Today’s Chocolate: Green & Black’s Organic 85 Percent Cacao Dark Chocolate
Today’s Passage: 2 Timothy 4
Time to say goodbye to Timothy. Paul signs off with his usual encouragement, exhortations, and personal notes mentioning various individuals by name, but it’s clear Paul wrote this letter late in life. He speaks about his life as a drink offering poured out to God, the conclusion of a victorious battle, the final hundred-meter push at the end of the eight-mile, and he urges Timothy to visit him as quickly as time permits. If Paul’s letters were a chord progression, this one would be a V chord, anticipating a move back to the tonic chord and the end of the song. This is the final chorus; this is the outro.
The endgame has a way of focusing you, drawing into relief what’s really important. I can’t count how many times the hundred-second warning tone and sped-up music of a Super Mario Bros. level have compelled me to quit noodling around with kicking Koopas and hunting Tanooki Suits. You hear that chime, it’s time to finish the level, do or die. Paul knows what he’s got to pass on to Timothy, and here’s what he’s got: “Preach the word; be ready in season and out of season; reprove, rebuke, exhort, with great patience and instruction” (2). Preach the word. Deliver the message. Tell everyone the thing that everyone needs to hear. Spread the gospel.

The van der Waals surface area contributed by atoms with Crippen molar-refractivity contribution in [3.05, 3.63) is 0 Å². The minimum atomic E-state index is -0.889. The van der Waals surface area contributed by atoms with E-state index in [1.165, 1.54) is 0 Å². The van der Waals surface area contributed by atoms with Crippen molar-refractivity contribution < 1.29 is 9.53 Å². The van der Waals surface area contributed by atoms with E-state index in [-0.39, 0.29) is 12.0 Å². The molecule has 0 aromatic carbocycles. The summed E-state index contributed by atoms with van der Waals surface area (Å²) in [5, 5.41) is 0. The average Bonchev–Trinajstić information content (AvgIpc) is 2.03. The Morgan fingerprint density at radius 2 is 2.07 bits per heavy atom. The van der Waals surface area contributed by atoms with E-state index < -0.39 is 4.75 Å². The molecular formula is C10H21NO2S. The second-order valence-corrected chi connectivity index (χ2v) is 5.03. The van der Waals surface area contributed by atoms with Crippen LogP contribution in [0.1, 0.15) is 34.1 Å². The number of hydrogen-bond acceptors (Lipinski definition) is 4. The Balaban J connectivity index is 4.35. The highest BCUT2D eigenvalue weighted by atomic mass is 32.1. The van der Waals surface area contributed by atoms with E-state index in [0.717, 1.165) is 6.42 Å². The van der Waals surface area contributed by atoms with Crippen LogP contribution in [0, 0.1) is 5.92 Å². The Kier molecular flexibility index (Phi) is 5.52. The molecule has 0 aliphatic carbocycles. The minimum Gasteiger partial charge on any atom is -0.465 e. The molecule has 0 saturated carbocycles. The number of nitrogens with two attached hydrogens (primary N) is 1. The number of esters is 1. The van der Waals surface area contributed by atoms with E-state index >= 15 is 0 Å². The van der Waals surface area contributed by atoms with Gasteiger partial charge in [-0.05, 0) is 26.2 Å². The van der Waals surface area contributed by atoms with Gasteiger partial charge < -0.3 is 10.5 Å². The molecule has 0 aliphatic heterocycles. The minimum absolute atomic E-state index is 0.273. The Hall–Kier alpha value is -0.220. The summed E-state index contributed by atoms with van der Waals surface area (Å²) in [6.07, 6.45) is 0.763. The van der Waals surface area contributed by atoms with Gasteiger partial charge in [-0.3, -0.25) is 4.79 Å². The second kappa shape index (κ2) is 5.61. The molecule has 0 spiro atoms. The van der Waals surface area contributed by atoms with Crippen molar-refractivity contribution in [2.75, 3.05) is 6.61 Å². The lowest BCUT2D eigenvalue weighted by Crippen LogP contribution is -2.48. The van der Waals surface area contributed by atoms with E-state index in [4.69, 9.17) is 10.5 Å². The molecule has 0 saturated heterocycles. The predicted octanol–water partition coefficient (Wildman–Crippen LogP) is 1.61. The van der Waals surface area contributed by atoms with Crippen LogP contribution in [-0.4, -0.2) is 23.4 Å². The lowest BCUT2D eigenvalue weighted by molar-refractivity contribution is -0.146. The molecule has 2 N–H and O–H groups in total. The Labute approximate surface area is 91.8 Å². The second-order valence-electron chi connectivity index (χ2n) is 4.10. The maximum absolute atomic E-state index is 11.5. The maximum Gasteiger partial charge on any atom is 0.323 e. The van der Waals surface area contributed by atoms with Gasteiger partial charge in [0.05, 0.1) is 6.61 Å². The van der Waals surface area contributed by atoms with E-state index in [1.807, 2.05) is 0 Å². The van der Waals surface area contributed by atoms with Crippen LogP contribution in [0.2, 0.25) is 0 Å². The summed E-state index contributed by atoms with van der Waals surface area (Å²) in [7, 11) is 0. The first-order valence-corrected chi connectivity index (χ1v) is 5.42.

I’ll cop to it: I’m not so good at that. Fortunately, though, you may observe that Paul didn’t stop at “preach the word!” He goes on to instruct Timothy to correct error and encourage growth within the church, reprimanding and disciplining those who are in the wrong. Crud, I’m not so great at that either. At least I’ve got a reasonable handle on “great patience and instruction.” We live and we learn. And, as Paul is well aware, we die.
Still, Paul’s tone isn’t sad. One gets the impression that he didn’t stain the original text of this last chapter with too many teardrops. He’s glad to be coming into the home stretch, prepared to suffer even in the last push, but looking forward to getting the prize for running the race. And at the end of the day, the most important thing is not something he earns. He tells Timothy, “The Lord will rescue me from every evil deed, and will bring me safely to His heavenly kingdom” (18). Paul’s final destination is God’s country, and he can count on God to bring him there.